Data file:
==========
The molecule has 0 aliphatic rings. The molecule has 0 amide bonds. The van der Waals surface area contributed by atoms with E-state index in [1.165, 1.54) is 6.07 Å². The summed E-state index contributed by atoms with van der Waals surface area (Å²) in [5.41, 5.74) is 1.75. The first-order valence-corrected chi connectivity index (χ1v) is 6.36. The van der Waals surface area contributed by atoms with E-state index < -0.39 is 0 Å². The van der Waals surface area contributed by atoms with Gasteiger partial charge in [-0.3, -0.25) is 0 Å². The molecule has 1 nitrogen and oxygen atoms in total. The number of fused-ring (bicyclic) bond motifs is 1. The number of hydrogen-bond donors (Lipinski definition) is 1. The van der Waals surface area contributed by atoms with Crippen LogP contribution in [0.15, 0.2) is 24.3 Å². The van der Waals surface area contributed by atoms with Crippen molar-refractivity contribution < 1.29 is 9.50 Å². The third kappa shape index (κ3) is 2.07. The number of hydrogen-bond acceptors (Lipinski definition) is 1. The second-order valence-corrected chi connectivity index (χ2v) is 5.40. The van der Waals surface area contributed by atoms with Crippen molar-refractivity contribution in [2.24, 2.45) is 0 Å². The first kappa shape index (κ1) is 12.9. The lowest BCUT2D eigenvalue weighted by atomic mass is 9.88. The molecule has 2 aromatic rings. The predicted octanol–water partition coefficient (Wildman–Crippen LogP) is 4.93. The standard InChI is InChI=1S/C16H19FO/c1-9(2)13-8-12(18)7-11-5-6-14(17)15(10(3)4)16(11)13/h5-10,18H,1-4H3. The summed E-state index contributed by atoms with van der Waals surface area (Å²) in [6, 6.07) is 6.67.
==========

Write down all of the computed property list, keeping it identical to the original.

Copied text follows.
The molecule has 0 aliphatic rings. The molecule has 0 amide bonds. The van der Waals surface area contributed by atoms with E-state index in [1.165, 1.54) is 6.07 Å². The summed E-state index contributed by atoms with van der Waals surface area (Å²) in [5.41, 5.74) is 1.75. The first-order valence-corrected chi connectivity index (χ1v) is 6.36. The van der Waals surface area contributed by atoms with E-state index < -0.39 is 0 Å². The van der Waals surface area contributed by atoms with Gasteiger partial charge in [-0.3, -0.25) is 0 Å². The molecule has 1 nitrogen and oxygen atoms in total. The number of fused-ring (bicyclic) bond motifs is 1. The number of hydrogen-bond donors (Lipinski definition) is 1. The van der Waals surface area contributed by atoms with Crippen LogP contribution in [0.15, 0.2) is 24.3 Å². The van der Waals surface area contributed by atoms with Crippen molar-refractivity contribution < 1.29 is 9.50 Å². The third kappa shape index (κ3) is 2.07. The number of hydrogen-bond acceptors (Lipinski definition) is 1. The second-order valence-corrected chi connectivity index (χ2v) is 5.40. The van der Waals surface area contributed by atoms with Crippen molar-refractivity contribution in [2.24, 2.45) is 0 Å². The first kappa shape index (κ1) is 12.9. The lowest BCUT2D eigenvalue weighted by atomic mass is 9.88. The molecule has 2 aromatic rings. The predicted octanol–water partition coefficient (Wildman–Crippen LogP) is 4.93. The standard InChI is InChI=1S/C16H19FO/c1-9(2)13-8-12(18)7-11-5-6-14(17)15(10(3)4)16(11)13/h5-10,18H,1-4H3. The summed E-state index contributed by atoms with van der Waals surface area (Å²) in [6, 6.07) is 6.67.